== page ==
By David M. Kennedy
Among 1929 and 1945, nice travails have been visited upon the yank humans: the good melancholy and global battle II. This ebook tells the tale of the way american citizens persisted, and at last prevailed, within the face of these remarkable calamities.
The melancholy used to be either a catastrophe and a chance. As David Kennedy vividly demonstrates, the commercial concern of the Thirties was once excess of an easy response to the alleged excesses of the Twenties. For greater than a century earlier than 1929, America's unbridled commercial revolution had gyrated via repeated increase and bust cycles, wastefully eating capital and causing untold distress on urban and geographical region alike.
Freedom From Fear explores how the country agonized over its position in global warfare II, the way it fought the conflict, why the us gained, and why the implications of victory have been occasionally candy, occasionally ironic. In a compelling narrative, Kennedy analyzes the determinants of yankee process, the painful offerings confronted by way of commanders and statesmen, and the agonies inflicted at the hundreds of thousands of standard americans who have been forced to swallow their fears and face conflict as top they could.
Both complete and colourful, this account of the main convulsive interval in American heritage, excepting purely the Civil conflict, finds a interval that shaped the crucible during which glossy the United States was once shaped.
The Oxford heritage of the United States
The Atlantic Monthly has praised The Oxford background of the U.S. as "the so much exceptional sequence in American historic scholarship," a sequence that "synthesizes a generation's worthy of historic inquiry and data into one actually state of the art e-book. Who touches those books touches a profession."
Conceived below the final editorship of 1 of the major American historians of our time, C. Vann Woodward, The Oxford historical past of the us blends social, political, financial, cultural, diplomatic, and army heritage into coherent and vividly written narrative. earlier volumes are Robert Middlekauff's The excellent reason: the yankee Revolution; James M. McPherson's Battle Cry of Freedom: The Civil warfare Era (which received a Pulitzer Prize and used to be a New York Times most sensible Seller); and James T. Patterson's Grand expectancies: the USA 1945-1974 (which gained a Bancroft Prize).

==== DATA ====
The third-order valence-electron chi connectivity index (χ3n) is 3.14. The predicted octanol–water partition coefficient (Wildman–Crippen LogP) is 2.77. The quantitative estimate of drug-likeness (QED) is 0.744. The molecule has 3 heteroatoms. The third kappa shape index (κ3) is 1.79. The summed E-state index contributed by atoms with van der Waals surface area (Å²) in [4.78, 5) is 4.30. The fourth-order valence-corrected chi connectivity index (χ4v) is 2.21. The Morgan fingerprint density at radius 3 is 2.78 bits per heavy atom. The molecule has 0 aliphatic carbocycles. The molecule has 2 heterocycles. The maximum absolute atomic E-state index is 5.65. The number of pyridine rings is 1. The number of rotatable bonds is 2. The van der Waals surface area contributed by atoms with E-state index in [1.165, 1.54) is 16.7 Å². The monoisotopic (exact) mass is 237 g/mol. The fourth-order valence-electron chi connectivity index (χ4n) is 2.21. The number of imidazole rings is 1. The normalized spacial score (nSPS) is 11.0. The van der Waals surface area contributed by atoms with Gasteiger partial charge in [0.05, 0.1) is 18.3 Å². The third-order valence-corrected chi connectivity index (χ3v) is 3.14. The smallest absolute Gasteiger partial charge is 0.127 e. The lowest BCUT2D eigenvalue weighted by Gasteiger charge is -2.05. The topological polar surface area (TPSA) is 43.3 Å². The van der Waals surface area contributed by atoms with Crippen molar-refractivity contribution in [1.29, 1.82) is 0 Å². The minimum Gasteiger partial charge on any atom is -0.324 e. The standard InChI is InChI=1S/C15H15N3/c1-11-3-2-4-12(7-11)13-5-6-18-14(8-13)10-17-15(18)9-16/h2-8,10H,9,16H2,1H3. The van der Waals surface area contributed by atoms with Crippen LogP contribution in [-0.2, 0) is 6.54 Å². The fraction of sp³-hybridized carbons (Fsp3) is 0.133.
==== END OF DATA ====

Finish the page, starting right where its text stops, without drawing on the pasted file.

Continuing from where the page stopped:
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Extra resources for Freedom from Fear: The American People in Depression and War, 1929-1945 (Oxford History of the United States)
The exploitation of child labor, a practice that had outraged critics from Charles Dickens in Victorian England to Jane Addams in early twentieth-century America, had slowly receded as rising wages enabled a single wage-earner to support a family. 28 27. Recent Social Trends 1:666. See also Kessler-Harris, Out to Work, 229. 28. Recent Social Trends 1:271ff. The Keating-Owen Child Labor Act of 1916 had been invalidated by the Supreme Court in 1918 in the case of Hammer v. S. 251), on the grounds that the act illegitimately relied on the commerce power to regulate local labor conditions.
The ten million women who worked for wages in 1929 were concentrated in a small handful of occupations including teaching, clerical work, domestic service, and the garment trades. As the service sector of the economy had expanded, so had women’s presence in the labor force. Women made up about 18 percent of all workers in 1900 and 22 percent in 1930, when about one of every four women was gainfully employed. The typical woman worker was single and under the age of twenty-ﬁve. Once she married, as almost every woman did, typically before the age of twenty-two, she was unlikely to work again for wages, particularly while she had children at home.
The ﬂood of newcomers, vividly different from earlier migrants in faiths, tongues, and habits, aroused powerful anxieties about the capacity of American society to accommodate them. Some of that anxiety found virulent expression in a revived Ku Klux Klan, reborn in all its Reconstruction-era paraphernalia at Stone Mountain, Georgia, in 1915. Klan nightriders now rode cars, not horses, and they directed their venom as much at immigrant Jews and Catholics as at blacks. But the new Klan no less than the old represented a peculiarly American response to cultural upheaval.